Spread management

It’s a fixed max profit & loss position so the management is somewhat integrated at set-up. Nevertheless, we all like to try new things to see if we can squeeze the odd dollar out so it’s always worth looking into different approaches.

Short Put Spread

You can just leave it to expire worthless. The benefit is that you collect all of the premium at the cost of risk, including the Gamma risk I talked about in the short put section.

Sometimes stocks can be unpredictable and you don’t want to turn a winner into a loser over $10.

This leads us to option 2: close it at some profit target. It can be anything, 30%, 50%, 75%. It’s up to you but you have to consider the fees you pay. There’s no point in making $20 per spread while paying $2.50 in commissions and fees.

Long Call Spread

We’ve paid money for this so if it’s not going anywhere I’ll let it expire worthless. Who knows the stock may explode the last day and recover some of the loss.

It is harder in terms of winners. You’ve made 100% profit, do you leave it? This is the dilemma of turning winners into losers all over again. Personally, I’ll shut it down if it’s made a decent dollar. I don’t want to leave it just to see the stock tank 3 days later.

Either way you have to do whatever suits you best!

Assignment, Expiry & Defence

The main reason not to leave a short spread to expire worthless is because the stock may end up between the two strikes. Options expire on Friday and it doesn’t matter if you exercise the long leg or leave it. You may regret it either way. There are also assignment fees no one likes.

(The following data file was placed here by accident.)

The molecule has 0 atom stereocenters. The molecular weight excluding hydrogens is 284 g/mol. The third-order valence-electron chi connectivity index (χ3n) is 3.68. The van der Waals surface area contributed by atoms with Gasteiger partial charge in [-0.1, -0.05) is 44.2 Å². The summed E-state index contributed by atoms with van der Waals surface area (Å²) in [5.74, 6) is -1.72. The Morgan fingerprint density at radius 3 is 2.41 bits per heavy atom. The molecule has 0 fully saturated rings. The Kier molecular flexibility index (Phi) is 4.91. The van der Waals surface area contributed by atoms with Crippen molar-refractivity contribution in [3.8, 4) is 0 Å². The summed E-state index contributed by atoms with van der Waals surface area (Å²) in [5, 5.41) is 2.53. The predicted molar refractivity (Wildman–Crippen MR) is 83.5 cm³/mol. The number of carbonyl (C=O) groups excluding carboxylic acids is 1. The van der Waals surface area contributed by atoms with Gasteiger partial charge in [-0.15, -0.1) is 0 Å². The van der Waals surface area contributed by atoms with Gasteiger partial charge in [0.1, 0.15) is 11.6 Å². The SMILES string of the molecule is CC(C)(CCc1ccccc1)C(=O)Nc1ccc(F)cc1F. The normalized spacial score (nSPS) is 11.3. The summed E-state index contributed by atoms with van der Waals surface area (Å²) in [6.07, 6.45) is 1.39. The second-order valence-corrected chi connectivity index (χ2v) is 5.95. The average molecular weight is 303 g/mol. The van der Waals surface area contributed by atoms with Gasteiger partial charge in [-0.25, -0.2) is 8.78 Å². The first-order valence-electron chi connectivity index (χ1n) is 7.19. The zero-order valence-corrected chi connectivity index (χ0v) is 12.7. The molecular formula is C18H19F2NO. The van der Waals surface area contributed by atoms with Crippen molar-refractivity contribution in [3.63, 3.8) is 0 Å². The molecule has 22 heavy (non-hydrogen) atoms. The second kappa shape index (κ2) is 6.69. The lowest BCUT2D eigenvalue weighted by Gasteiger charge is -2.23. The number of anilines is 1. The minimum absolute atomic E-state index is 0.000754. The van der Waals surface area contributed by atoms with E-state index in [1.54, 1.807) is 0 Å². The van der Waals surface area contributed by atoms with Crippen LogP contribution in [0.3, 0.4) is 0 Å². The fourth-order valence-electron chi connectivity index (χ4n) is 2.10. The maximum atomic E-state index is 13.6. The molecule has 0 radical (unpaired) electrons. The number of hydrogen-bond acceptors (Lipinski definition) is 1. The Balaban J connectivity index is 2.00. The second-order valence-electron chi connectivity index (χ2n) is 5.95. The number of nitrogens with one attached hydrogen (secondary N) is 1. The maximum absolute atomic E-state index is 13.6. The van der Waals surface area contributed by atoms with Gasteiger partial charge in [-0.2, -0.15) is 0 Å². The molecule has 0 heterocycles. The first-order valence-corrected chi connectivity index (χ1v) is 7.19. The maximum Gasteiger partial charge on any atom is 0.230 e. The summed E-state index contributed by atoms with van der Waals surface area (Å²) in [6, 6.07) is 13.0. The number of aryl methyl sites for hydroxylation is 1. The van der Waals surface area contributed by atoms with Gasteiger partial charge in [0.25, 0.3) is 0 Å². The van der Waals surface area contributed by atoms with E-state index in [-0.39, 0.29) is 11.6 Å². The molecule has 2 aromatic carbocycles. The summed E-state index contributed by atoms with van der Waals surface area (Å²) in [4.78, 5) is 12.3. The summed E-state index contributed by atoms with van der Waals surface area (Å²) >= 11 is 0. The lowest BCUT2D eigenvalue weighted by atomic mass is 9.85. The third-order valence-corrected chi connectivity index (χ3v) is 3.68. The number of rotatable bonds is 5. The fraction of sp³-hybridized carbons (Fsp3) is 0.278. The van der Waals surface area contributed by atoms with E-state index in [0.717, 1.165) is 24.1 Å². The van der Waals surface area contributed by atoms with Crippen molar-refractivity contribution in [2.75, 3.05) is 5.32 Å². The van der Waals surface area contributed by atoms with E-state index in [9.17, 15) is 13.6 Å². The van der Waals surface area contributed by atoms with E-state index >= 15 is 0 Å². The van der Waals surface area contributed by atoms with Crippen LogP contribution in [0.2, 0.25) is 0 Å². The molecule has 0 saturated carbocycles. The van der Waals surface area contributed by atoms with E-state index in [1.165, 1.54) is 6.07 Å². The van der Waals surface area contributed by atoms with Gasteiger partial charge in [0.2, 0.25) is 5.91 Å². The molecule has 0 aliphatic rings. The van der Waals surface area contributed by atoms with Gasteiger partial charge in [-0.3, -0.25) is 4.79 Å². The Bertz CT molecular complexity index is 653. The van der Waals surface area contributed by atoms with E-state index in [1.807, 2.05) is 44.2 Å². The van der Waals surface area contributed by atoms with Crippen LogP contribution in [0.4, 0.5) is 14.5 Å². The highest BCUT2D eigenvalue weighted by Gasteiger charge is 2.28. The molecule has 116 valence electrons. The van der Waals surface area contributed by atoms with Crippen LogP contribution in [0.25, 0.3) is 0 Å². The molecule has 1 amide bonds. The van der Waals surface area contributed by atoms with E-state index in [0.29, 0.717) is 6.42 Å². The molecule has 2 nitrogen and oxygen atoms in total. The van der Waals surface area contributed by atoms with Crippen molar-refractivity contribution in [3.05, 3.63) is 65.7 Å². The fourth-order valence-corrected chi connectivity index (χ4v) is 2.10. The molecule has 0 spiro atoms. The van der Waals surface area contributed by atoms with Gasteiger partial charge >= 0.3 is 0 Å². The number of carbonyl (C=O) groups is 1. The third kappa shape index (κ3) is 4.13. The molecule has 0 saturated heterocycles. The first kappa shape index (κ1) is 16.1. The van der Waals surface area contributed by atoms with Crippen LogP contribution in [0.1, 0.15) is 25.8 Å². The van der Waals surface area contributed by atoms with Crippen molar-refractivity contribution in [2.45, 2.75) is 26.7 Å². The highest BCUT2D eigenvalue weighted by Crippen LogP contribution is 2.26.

Assignment risk and fees

Assignment is rare but it can happen. Your short leg was assigned, what do you do? In most cases your broker will give you a day or two, even if you don’t have the money, to figure it out. There are a few pitfalls though!

You may incur margin fees, something like $120 to hold 100 Amazon shares for 2 days. Sometimes the overall market volatility is high so the broker may shut down your position immediately. And then we have the hard to borrow fees on the call side. You don’t have to worry about these on the put side because you’ll be long stock.

The hard to borrow fees can be up to 200% or more per year. In the Amazon example that would be over $3k for 2 days but it’s still $22 to rent a $50 stock at 80% for 2 days.

You can exercise your long leg and the problem is solved, bar the fees. Assuming you have money in your account and you’re not short hard to borrow stock you can give it a few days to see if you can make a profit from the stock position. When the market gives you lemons make lemonade!

If you make a profit close the stock position and sell the long option leg. And if you don’t make money from the shares you can always close to stock position and sell the leg or keep the stock and exercise it. Whatever the case don’t panic! If in doubt call your broker, they’ll help you out!

Position Defence

Some advocate rolling a losing Short Put Spread for a credit. You can try that if you want as long as you are aware that you are closing a position at a loss. Then you open a brand new one. It’s the same as trading something unrelated.

In terms of fees and assignment you may choose to close the spread at a loss. For example, it’s a Short Put Spread, deep in the money, you can’t see it going anywhere, you want to close it down.

The only problem is the liquidity of the options. You may need to pay slightly more than the max loss. It’s ok as long as you pay less than the assignment fees. Again talk to your broker if you have any problems, they deal with stuff like that all the time.